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sook Him and fled." He, who had witnessed a good confession, "Thou art the Christ, the Son of the Living God," the same now denied Him through fear of men. Surely we all have a solemn warning in what befell one so far above us as St. Peter. If he could fall, who shall say of himself that he shall stand sure? Indeed, we do not know ourselves, we do not know what is in us, what weakness and cowardice, until we are tried. How should we? Therefore let us take warning by the example of others; and, when we read of the sins and failings even of God's saints, let us take heed unto ourselves.
Time would fail us, were we to go through what more we read in holy Scripture of St. Peter. How that, when our Lord looked upon him, just as he had denied Him, "Peter went out and wept bitterly." How that our Lord appeared to St. Peter, apart from the others, on the very day on which He rose from the dead, perhaps to assure him of His forgiveness. How three several times He inquired of him, Whether he loved Him; and three several times gave him a charge to feed His sheep and His lambs. "Jesus saith to Simon Peter, Simon, son of Jonas, lovest thou Me more than these? He saith unto Him, Yea, Lord, Thou knowest that I
love Thee. He saith unto him, Feed My lambs. He saith to him again the second time, Simon, son of Jonas, lovest thou Me? He saith unto Him, Yea, Lord, Thou knowest that I love Thee. He saith unto him, Feed My sheep. He saith unto him the third time, Simon, son of Jonas, lovest thou Me? Peter was grieved because He said unto him the third time, Lovest thou Me? And he said unto Him, Lord, Thou knowest all things; Thou knowest that I love Thee. Jesus saith unto him, Feed My sheep."
We read again, in the Acts of the Apostles how that, by the preaching of St. Peter, God opened a door of faith unto the Jews, on the day of Pentecost; and unto the Gentiles, in the case of Cornelius; in both of which St. Peter was His special instrument. How by St. Peter God wrought many and great miracles, even unto the raising of the dead. How, when Herod sought his life, God sent His angel and delivered him out of prison. Time would fail me, were I to go through these and other passages. Enough, however, has been said to furnish matter for useful meditation. Only this I will add, which we learn from early writers. That when St. Peter, at Rome, came, as on this day, to his martyrdom, and was about to be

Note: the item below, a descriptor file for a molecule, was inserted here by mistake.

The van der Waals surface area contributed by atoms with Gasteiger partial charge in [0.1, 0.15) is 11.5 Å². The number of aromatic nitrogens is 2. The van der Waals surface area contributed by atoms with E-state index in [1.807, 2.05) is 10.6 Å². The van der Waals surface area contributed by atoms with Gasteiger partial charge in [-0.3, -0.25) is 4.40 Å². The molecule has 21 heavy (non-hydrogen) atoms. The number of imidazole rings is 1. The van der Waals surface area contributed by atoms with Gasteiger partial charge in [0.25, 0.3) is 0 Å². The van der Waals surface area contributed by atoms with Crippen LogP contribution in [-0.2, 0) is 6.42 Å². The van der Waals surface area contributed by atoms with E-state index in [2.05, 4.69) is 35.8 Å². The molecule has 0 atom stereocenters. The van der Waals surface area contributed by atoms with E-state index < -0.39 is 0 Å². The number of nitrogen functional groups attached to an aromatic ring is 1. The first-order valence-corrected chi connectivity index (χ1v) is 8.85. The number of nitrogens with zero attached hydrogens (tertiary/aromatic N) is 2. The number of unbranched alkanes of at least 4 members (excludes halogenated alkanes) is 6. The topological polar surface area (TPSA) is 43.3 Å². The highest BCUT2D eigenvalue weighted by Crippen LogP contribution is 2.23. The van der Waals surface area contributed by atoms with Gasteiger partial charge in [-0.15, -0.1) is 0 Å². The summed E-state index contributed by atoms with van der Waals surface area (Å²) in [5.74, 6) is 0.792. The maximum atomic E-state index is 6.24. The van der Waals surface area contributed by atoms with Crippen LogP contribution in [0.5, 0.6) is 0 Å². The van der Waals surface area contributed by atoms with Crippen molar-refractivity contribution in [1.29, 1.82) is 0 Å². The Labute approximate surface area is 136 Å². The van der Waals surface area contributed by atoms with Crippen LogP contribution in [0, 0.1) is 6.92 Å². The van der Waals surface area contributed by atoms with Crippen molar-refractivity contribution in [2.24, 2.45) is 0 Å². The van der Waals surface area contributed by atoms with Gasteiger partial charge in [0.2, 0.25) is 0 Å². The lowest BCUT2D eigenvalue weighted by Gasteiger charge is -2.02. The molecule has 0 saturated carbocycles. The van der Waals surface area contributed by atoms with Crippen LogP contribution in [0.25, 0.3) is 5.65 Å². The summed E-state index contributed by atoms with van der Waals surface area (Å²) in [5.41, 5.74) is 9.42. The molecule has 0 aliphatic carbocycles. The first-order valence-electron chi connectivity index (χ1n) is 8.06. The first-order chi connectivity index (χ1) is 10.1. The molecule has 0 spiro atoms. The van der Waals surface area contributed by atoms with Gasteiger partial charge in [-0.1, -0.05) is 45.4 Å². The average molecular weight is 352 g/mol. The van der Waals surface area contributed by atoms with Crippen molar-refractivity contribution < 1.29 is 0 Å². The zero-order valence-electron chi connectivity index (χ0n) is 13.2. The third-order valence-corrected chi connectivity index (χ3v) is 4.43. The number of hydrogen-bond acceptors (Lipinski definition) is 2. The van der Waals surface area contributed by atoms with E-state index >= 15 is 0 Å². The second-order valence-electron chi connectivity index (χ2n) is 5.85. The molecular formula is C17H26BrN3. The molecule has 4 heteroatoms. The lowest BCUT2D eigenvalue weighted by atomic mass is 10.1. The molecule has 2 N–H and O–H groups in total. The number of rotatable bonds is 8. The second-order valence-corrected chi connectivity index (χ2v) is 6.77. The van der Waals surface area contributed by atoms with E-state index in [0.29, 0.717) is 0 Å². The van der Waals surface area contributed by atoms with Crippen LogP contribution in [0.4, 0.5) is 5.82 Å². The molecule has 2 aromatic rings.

nailed to the cross, he entreated of the heathen officers that he might be crucified with his head downwards; saying, that he was not worthy to suffer death in the same manner in which his Divine Lord and Saviour had died for him. He had preached the Cross of Christ in his life; by it he had been crucified to the world, and the world crucified unto him; and he shrunk not from it, at the last, through any fear of pain and death; only, in his deep humiliation, he accounted that death of shame and agony, which his Lord had died, as too blessed and too glorious for His servant to die.
JOHN HENRY PARKER, OXFORD AND LONDON.
Sermons for the Christian Seasons.
ST. JAMES'S DAY.
THE FRUITS OF PROMPT OBEDIENCE.
ST. MATT. iv. 21, 22. And going on from thence, He saw other two brethren, James the son of Zebedee, and John his brother, in a ship with Zebedee their father, mending their nets; and He called them. And they immediately left the ship and their father, and followed Him.
THE Church hath appointed this day to be observed in memory of the holy apostle St. James; in order that, by dwelling upon the graces which God was pleased to make manifest in his character, we may magnify and bless God's holy name, in this memorial of His servant; and also daily endeavour ourselves to follow the steps wherein he walked, and, with him, all "the glorious company of the apostles." These are the thoughts which are suited to the festival-day of a great apostle and martyr,-these the lessons, this the spiritual improvement, which we are to seek to draw for ourselves.
And here, in order to this improvement and growth in Christian grace, I would wish to set before you, in a very few words, the sum of what we read in holy Scripture about St. James. You will all, probably, remember that there were two of our Lord's apostles, who bore the name of St. James;-one, whose name is joined with that of St. Philip on one festival-day, who was the first bishop of Jerusalem, and who wrote the Epistle which bears his name; and the other, the holy martyr whom we bear in mind to-day, who, to distinguish him from the other, is known by the name of St. James the Greater, whereas the other is called St. James the Less.
St. James, then, (that is, St. James the Greater, whose festival it is to-day,) was the son of Zebedee, and brother of St. John, the beloved disciple of Jesus Christ. Of the circumstances of his call we read in the text: "And going on from thence, He saw other two brethren, James the son of Zebedee, and John his brother, in a ship with Zebedee their father, mending their nets; and He called them. And they immediately left the ship and their father, and followed Him." A very remarkable instance of cheerful, ready, and unhesitating obedience to the call of our Lord Jesus Christ. "He called